SACRAMENTO, Calif. — 4 p.m. update:
Over 200 Sacramento officers were assigned to today's gathering and 11 people were arrested by the end for charges related to illegal possession of pepper spray, Sacramento PD said.
With altercations between Trump supporters and counter-protestors, police said they received one report of a demonstrator assaulted with no injuries. No officers were injured, but Sacramento PD said a large police presence will stay in the area throughout the night.
3 p.m. update:
As people begin leaving the downtown area following some tense moments as Trump supporters and counter-protestors clashed, some demonstrators spoke to ABC10 about their reasoning for being at the Capitol.
Trump supporter Allison Cabral said that she was there because "America needs to wake up."
"It’s a start," Cabral said. "I don’t know what’s in our future. I am very worried and I pray everyday for our future. The truth is that people have to stand up and this is one way to do it."
Cabral voiced her frustration with the Republican Party following the 2020 Election.
"I became a Republican again because of Donald Trump," Cabral said. "I am going to be a independent again and I’ll never go back to the Republican Party because they are all a bunch of whomps."
Sacramento police said that crowds began dispersing just before 2 p.m., but a heavy police presence would remain.
David Berger, a counter-protestor at the Capitol, said he arrived at the demonstrations to support the legitimacy of the election. Berger said that people have the right to protest, but that the Constitution and laws are clear.
"That’s just chaotic," Berger said. "That’s just so undemocratic."
2:30 p.m. update:
Traffic in the downtown area remains heavy, but as things begin to clear up, transit authorities are providing updates as to what services are available at this time.
Yolobus stops in Downtown Sacramento have reopened. Sacramento Regional Transit has also restored service to Downtown, but El Dorado Transit is temporarily closing several stops due to the crowds and traffic.
The following stops are closed at this time:
- 8th St. at Capitol Mall
- L St. at 14th St.
- 9th St. at L St.
- 9th Street at N St.
These bus stops can be used as alternates:
- 8th St. at I St.
- 9th St. at P St.
- 15th St. at K St.
1:55 p.m. update:
The crowds at the Capitol have started leaving, Sacramento police said. A high police presence will stay in the area, though the "majority" of the demonstration has dispersed.
1:15 p.m. update:
Sacramento police are reporting that "physical altercations" have started at the Sacramento State Capitol.
According to a tweet from the Sacramento Police Department, the fights are between two groups of demonstrators.
"Officers remain in the area and are attempting to keep the groups separate," said the police department on Twitter.
1 p.m. update
The Sacramento Regional Transit is issuing alerts that due to street closures some buses will be detoured around the area near the State Capitol.
According to a tweet from Sac RT, the three buses affected include:
- Route 30
- Route 38
- Route 62
"At this time, light rail is not affected, but that could change depending on the size of the crowds," said SacRT on Twitter.
The Sacramento Police Department has issued a traffic advisory for the area around the California Capitol following a demonstration that's currently underway. Multiple roads in the area are closed and police are asking commuters to avoid the area and use alternative routes, if possible.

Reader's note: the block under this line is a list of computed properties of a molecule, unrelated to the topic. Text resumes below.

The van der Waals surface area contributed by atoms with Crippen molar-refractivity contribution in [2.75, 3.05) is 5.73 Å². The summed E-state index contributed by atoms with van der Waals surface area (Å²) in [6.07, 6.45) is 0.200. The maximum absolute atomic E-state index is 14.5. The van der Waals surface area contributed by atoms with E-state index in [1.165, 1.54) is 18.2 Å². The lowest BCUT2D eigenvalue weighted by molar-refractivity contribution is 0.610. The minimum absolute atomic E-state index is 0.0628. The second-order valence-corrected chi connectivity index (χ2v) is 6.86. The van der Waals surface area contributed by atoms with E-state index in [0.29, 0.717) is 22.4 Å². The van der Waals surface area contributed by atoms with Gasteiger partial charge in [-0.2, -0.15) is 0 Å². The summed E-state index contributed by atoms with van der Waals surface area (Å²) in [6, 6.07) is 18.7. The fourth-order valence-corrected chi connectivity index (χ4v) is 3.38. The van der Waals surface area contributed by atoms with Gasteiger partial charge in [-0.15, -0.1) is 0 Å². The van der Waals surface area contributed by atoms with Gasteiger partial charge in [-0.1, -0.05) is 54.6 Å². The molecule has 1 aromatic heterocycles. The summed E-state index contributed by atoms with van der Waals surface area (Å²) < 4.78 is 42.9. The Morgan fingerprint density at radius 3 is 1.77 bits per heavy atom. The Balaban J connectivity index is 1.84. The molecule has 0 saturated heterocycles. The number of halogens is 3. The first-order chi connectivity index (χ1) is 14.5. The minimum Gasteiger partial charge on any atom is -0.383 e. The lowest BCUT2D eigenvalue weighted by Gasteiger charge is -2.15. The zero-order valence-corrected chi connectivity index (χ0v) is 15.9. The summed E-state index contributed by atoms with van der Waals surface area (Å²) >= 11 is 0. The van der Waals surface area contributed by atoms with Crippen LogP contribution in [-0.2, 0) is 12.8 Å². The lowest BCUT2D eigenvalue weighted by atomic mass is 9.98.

Police have already made multiple arrests for individuals carry pepper spray, as well.
As Congress meets in a joint session to confirm the Electoral College votes won by Joe Biden, hundreds of people gathered outside the California Capitol to protest the 2020 election results.
The protest, called the Wild Protest MAGA March, is just one of many protests happening around the country in support of President Donald Trump, who lost the 2020 election.
President-elect Joe Biden won the Electoral College 306-232.
Still, Trump vowed to he would “never concede” to a group of marchers in Washington, DC Wednesday afternoon.
Beginning as early as 9 a.m. Wednesday, a large crowd started to appear at the Capitol, many carrying "Trump 2020" flags as they walked the streets surrounding the building.
A letter from the California Legislature Assembly Rules Committee Tuesday warned others of the protests planned for Wednesday, asking staff to stay away from the grounds unless absolutely necessary.
"Unless you have an absolute need to be in the Capitol or the LOB tomorrow, please work remotely," the letter reads.
Sacramento City Councilmember Mai Vang released a joint statement with Councilmember Katie Valenzuela on Twitter regarding the "demonstrations by white supremacist groups" happening in Sacramento.
"Hate has no place in Sacramento and any groups espousing hate are unwelcome in our community," Vang and Valenzuela said in the statement.
This isn't the first protest held by Trump supporters at the state Capitol. Protests have routinely been held every Saturday since the 2020 election results were announced in November.
The series of dueling protests at the State Capitol is taking its toll on police department resources, Sacramento Police Chief Daniel Hahn said.
In one Saturday protest at the Capitol last month, more than 150 officers were deployed to keep the dueling groups separated. Police said three officers suffered minor injuries from objects being thrown around and from having lasers pointed in their eyes. One officer injured an ankle saving a person from being attacked, and 10 vehicles were vandalized by members of a group. Hahn says the violence harms a city struggling with the coronavirus outbreak and a rash of homicides.
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